The building program on the Athenian Acropolis, constructed during the second half of the fifth century BCE under the stewardship of the Athenian statesman Pericles, has come to be the most celebrated architectural expression of the High-Classical era. Originally on view in the spring of 2017, Untouched by Time—which brought together early archaeological publications, paintings, prints, drawings, photographs, reconstruction images, and books all drawn from collections at Middlebury—chronicled the changing perceptions of the Acropolis over the last three centuries and bore testimony to the ever enduring fascination with these monuments.

 

Online Exhibit Archive for Land and Lens: Photographers Envision the Environment

James Balog, Greenland Ice Sheet
James Balog (American, b. 1952), Greenland Ice Sheet, 28 June 2009, Adam LeWinter surveys Birthday Canyon, from the portfolio Ice: Portraits of Vanishing Glaciers, 2009, chromogenic color print on paper, 16 x 24 inches. Collection of Middlebury College Museum of Art. Purchase with funds provided by the Fine Arts Acquisition Fund, 2015.006.

Featuring 71 images spanning the mid-19th century to the present day, the works on view in Land and Len, an exhibition originally on view at Middlebury in the fall of 2017, come primarily from the Museum’s rich holdings of historic and contemporary photography. Among the wide range of artists represented are historic figures Ansel Adams, Arthur Rothstein, Eliot Porter and Alfred Stieglitz, as well as many contemporaries. Among these Jamey Stillings, Richard Misrach, David Maisel, James Balog, and Edward Burtynsky are well known for their concerned image-making.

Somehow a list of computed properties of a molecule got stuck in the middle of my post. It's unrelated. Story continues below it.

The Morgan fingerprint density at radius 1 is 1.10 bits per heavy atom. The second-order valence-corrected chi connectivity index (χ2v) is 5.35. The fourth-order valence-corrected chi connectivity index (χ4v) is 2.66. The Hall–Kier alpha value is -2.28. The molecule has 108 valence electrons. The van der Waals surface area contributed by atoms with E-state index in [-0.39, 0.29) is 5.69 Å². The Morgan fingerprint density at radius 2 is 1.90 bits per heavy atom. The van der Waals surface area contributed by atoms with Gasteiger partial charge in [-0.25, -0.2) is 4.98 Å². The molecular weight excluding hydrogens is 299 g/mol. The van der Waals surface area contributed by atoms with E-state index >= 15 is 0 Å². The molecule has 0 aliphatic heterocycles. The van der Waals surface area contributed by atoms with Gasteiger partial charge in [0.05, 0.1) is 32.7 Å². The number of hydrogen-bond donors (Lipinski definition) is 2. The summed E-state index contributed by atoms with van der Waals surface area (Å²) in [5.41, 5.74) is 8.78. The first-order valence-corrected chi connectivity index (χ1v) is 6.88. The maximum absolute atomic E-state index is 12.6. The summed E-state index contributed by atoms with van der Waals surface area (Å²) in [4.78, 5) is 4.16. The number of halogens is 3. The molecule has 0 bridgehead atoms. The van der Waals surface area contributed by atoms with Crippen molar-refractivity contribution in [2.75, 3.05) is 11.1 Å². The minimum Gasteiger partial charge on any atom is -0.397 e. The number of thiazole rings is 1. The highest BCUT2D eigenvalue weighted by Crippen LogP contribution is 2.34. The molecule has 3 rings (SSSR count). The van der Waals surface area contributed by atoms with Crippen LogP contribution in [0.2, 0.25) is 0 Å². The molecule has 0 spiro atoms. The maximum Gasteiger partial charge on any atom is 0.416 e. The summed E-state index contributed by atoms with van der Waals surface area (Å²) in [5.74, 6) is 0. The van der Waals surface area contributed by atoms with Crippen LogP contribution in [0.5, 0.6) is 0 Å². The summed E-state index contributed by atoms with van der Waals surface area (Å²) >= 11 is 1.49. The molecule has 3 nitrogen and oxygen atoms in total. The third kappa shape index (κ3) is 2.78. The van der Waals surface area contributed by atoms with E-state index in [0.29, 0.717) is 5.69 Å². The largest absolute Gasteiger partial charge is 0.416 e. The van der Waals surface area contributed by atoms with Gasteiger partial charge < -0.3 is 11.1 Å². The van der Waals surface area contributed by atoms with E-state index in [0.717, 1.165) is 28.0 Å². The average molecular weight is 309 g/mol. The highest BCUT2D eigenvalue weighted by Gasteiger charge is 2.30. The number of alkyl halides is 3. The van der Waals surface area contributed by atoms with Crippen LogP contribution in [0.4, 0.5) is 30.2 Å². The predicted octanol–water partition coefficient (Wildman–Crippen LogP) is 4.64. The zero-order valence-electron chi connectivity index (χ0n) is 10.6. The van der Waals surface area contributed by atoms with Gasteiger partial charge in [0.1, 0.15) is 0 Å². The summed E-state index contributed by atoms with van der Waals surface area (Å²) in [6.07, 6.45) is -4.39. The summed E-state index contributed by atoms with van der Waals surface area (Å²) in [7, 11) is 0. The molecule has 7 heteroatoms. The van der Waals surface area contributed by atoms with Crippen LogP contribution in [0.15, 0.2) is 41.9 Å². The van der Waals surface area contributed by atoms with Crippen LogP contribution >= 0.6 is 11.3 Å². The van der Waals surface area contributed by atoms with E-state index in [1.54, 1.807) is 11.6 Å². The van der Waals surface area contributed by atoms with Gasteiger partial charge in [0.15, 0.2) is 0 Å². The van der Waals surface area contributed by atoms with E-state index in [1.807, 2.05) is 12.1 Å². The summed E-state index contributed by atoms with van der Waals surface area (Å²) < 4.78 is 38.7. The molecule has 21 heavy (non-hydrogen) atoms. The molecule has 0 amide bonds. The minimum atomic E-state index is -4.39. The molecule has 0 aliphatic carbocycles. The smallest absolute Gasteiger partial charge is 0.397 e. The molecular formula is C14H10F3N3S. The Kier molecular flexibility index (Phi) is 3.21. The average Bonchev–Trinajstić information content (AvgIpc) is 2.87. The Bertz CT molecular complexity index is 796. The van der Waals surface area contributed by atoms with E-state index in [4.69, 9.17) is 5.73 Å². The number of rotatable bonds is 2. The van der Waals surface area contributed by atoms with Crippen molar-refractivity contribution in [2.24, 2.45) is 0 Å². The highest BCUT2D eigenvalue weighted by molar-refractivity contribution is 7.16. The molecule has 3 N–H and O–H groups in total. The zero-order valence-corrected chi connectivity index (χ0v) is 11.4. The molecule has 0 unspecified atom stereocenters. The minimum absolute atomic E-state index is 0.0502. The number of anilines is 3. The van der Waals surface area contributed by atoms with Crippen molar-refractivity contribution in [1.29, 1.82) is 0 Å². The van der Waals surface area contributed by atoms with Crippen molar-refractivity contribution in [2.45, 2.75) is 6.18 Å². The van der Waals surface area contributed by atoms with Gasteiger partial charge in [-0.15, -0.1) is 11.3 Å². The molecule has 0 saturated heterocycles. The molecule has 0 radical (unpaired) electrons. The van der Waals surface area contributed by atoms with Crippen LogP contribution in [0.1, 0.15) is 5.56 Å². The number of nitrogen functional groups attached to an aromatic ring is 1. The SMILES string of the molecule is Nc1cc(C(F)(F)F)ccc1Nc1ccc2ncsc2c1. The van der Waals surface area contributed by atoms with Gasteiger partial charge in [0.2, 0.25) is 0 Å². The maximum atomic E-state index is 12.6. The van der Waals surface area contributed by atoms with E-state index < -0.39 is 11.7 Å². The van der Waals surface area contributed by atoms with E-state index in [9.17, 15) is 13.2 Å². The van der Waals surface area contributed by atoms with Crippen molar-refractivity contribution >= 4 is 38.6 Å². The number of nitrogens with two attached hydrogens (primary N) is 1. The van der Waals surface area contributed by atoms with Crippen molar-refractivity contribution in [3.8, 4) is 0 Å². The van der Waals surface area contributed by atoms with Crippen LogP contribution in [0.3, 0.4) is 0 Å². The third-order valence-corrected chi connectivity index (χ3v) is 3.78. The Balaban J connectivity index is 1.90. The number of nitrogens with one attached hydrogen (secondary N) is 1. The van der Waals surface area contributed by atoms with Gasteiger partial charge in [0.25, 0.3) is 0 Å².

Experience Land and Lens

 

Event Recordings


Precolonial African Sexuality, Contemporary Homophobia and #LimitlessAfricans

In this illustrated lecture, Fulbright-winning artist Mikael Chukwuma Owunna discusses how Limit(less), his series of photographic portraits of LGBTQ+ Africans in diaspora, uses celebratory imagery to challenge a colonial legacy of homophobia.

Roman Faces in the Museum

In conjunction with our American Faces exhibit in the spring of 2017, Pieter Broucke presented this gallery talk about Roman faces in the Museum as part of our Fridays at the Museum series. Note: the video is a little shaky early on—our operations manager, who’s manning the camera, probably had too much coffee that day—but after a few minutes he finds a tripod and it gets better.

 

The Art of Relaxation


Virtual Jigsaw Puzzles

Do you crave the mindful relaxation of piecing together a jigsaw puzzle? We’ve assembled a few puzzles, based on works in our collection, to give your mind a happy challenge while you enjoy a break from the daily grind.

LOVE in a February Snow

Smog in the Snow

Youbie Obie on a Cold Sunny Morning

Contemplative Looking Videos

These guided looking activities invite you to slow down and “be present” with a work of art for a few minutes.

Walter Greaves, Nocturne: Battersea Reach

Harry Bertoia, Sounding Sculpture

Coloring Pages

Relieve some stress with downloadable coloring sheets inspired by art in the Museum’s collection. Recreate a masterpiece or color outside the lines! Line drawings by Phoebe Mitchell ’17 and Elizabeth Warfel ’19.

Lippo d’Andrea, Madonna and Child

Lippo d’Andrea (Italian, c. 1370/71–1451), Virgin and Child Enthroned with Saints John the Baptist and Nicholas of Bari, c. 1410, tempera and gold on panel, 49 1/8 x 26 3/16 inches.

Download the PDF Coloring Page

Anna Stanchi, Tulips, Irises, Etc., 1643

Anna Stanchi, A Still Life with Tulips, Irises, Daffodils, Carnations, Hyacinths, and Other Flowers, 1643, oil on canvas, 22 3/8 x 18 1/4 inches.

Download the PDF Coloring Page

Sarcophagus of Hathor-Mut-Netcher

Sarcophagus of Hathor-Mut-Netcher, 664-343 B.C.E., painted gesso on wood.

Download the PDF Coloring Page

17th Century Syrian Tile

Anonymous (Syrian), Tile, early 17th century, porcelain, 10 x 10 1/8 x 1 inches.

Download the PDF Coloring Page

Suit of Japanese Ceremonial Armor

Anonymous (Japanese), Suit of Ceremonial Armor, 18th–19th century, Edo period (1615–1868), iron, leather, gilded wood, gilded bronze, silver, hair

Download the PDF Coloring Page

Attic Black-Figure Eye Cup

Attributed to the Group of Walters 48.42 (Attic, Greek), Black-Figure Eye Cup, c. 510 B.C.E., terracotta, 4 1/8 x 14 1/2 x 11 1/2 inches.

Download the PDF Coloring Page